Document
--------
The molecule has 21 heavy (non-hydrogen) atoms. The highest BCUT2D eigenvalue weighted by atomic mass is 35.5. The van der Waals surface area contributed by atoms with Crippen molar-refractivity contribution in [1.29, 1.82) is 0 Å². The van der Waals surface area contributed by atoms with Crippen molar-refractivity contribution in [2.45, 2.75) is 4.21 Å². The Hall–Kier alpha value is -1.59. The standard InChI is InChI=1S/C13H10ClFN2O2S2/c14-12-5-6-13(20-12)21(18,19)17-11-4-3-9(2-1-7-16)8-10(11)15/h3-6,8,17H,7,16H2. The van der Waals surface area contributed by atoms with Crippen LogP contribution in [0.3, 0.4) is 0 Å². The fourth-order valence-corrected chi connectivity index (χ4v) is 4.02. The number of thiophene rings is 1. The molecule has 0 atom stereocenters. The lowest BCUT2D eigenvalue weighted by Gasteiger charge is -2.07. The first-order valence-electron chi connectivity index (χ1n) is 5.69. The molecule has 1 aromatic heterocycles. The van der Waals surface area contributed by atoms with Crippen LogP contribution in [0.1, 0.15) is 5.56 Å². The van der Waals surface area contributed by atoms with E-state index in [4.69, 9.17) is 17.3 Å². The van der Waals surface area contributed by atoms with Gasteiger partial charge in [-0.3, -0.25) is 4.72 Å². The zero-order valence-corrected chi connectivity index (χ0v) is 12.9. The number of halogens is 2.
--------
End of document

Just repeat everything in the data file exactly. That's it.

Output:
The molecule has 21 heavy (non-hydrogen) atoms. The highest BCUT2D eigenvalue weighted by atomic mass is 35.5. The van der Waals surface area contributed by atoms with Crippen molar-refractivity contribution in [1.29, 1.82) is 0 Å². The van der Waals surface area contributed by atoms with Crippen molar-refractivity contribution in [2.45, 2.75) is 4.21 Å². The Hall–Kier alpha value is -1.59. The standard InChI is InChI=1S/C13H10ClFN2O2S2/c14-12-5-6-13(20-12)21(18,19)17-11-4-3-9(2-1-7-16)8-10(11)15/h3-6,8,17H,7,16H2. The van der Waals surface area contributed by atoms with Crippen LogP contribution in [0.3, 0.4) is 0 Å². The fourth-order valence-corrected chi connectivity index (χ4v) is 4.02. The number of thiophene rings is 1. The molecule has 0 atom stereocenters. The lowest BCUT2D eigenvalue weighted by Gasteiger charge is -2.07. The first-order valence-electron chi connectivity index (χ1n) is 5.69. The molecule has 1 aromatic heterocycles. The van der Waals surface area contributed by atoms with Crippen LogP contribution in [0.1, 0.15) is 5.56 Å². The van der Waals surface area contributed by atoms with E-state index in [4.69, 9.17) is 17.3 Å². The van der Waals surface area contributed by atoms with Gasteiger partial charge in [-0.3, -0.25) is 4.72 Å². The zero-order valence-corrected chi connectivity index (χ0v) is 12.9. The number of halogens is 2.